‘Illusions on Self Motion’ : continuing the conversation in 2018

In 2013, Wiradjuri/Celtic artist Brook Andrew commissioned me to write a requiem to accompany two bodies of work: 52 Potraits and Vox: Beyond Tasmania.

I created Illusions on Self Motion, a graphic score artwork with a very strict set of articulation guidelines. 

In June this year I presented a continuation of the conversation that Illusions began, this time with one of my musical collaborators – Ben Opie. This iteration was presented at the public programs event: Confronting the Frontier Wars: International Perspectives, one of the public programs within the 2018 Forum of the Representation, Remembrance and the Memorial visual arts research project – more on that below.

Just prior to presenting our voices in the conversation, Ben and I were interviewed by trawulwuy art historian Dr Greg Lehman. Our discussion gives a context to the work that is essential viewing before experiencing Illusions on Self Motion, as I never present the work without a contextual conversation:

(note: videos require flash, best viewed on a computer)

Q & A between Dr Greg Lehman, Ben Opie, and myself at the
National Gallery of Victoria, 30th June 2018.

expressing a new strand to the ongoing conversation of my work: 
Illusions on Self Motion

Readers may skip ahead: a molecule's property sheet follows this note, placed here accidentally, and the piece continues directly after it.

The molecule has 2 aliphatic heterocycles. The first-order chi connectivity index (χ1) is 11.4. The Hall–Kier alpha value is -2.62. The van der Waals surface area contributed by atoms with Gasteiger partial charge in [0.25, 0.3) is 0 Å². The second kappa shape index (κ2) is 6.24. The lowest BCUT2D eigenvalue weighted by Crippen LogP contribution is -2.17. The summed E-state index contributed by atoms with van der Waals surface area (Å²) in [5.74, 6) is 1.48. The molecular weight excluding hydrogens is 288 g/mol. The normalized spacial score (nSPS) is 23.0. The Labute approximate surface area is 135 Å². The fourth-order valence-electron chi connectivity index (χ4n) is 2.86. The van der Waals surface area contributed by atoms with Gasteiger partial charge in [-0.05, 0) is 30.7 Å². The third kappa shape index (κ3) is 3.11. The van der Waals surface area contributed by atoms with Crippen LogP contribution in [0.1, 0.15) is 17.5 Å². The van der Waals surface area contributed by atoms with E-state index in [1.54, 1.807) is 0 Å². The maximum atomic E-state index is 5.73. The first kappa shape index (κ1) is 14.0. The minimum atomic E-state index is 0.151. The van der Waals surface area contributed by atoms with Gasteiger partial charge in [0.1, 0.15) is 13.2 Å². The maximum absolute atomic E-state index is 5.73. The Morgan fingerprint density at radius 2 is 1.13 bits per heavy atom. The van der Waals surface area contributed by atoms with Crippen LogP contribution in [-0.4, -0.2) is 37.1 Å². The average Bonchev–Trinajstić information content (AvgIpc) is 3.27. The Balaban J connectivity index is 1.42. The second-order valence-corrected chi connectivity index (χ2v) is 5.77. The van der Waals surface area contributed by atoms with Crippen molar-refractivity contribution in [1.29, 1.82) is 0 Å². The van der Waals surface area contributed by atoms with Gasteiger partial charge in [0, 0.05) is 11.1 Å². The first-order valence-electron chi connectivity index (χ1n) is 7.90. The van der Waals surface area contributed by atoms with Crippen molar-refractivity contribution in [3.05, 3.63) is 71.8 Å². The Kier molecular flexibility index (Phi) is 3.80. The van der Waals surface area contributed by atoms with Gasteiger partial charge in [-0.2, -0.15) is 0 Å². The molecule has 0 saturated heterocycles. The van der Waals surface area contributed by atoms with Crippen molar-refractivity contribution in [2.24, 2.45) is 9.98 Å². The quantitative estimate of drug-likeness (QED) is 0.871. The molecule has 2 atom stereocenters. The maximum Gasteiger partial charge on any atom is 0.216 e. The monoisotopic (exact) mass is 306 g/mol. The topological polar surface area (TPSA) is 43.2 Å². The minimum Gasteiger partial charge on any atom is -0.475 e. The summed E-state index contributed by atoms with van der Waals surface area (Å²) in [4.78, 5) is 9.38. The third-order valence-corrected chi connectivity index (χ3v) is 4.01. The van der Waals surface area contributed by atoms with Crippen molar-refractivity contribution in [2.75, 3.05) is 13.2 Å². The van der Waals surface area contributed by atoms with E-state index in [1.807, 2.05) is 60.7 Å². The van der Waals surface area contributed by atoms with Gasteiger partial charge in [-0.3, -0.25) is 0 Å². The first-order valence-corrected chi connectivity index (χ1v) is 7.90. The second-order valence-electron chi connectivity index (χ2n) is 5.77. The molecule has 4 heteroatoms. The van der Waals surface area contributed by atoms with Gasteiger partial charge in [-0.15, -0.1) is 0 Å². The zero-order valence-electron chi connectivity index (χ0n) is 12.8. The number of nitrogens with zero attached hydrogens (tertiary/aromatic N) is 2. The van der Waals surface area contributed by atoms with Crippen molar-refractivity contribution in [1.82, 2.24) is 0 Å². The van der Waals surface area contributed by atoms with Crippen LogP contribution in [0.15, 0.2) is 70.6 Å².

collaborator Ben Opie on cor anglais joined myself on shruti, with both of us sharing a loop and sound effects pedal. Premiere composer articulation of the work.
National Gallery of Victoria, 30th June 2018.

Neika Lehman, one of the editors of the upcoming un Magazine edition 12.2: Strategic Liaisons, was in the audience at the NGV presentation, and afterwards we got to talking about the work. She commissioned me to write a an article about the nature of collaboration and the issues faced when working on the requiem, and to share the graphic score for the first time in print. The un Magazine 12.2 edition will be available online any day now, and printed copies in select arts venues listed here.

*when the article is released online I’ll be sure to post the link*

The RR.Memorial Project concerns the Australian frontier wars and the possibility of representing the magnitude of Indigenous loss and survival in a national memorial. Led by the Wiradjuri/Celtic artist Brook Andrew with a group of local and international peoples (FORUM 2018), the project focuses on case studies including investigating international examples of monuments to genocide and community approaches to remembering frontier violence.

The Representation, Remembrance and the Memorial website contains important information and resources
that I encourage you to read.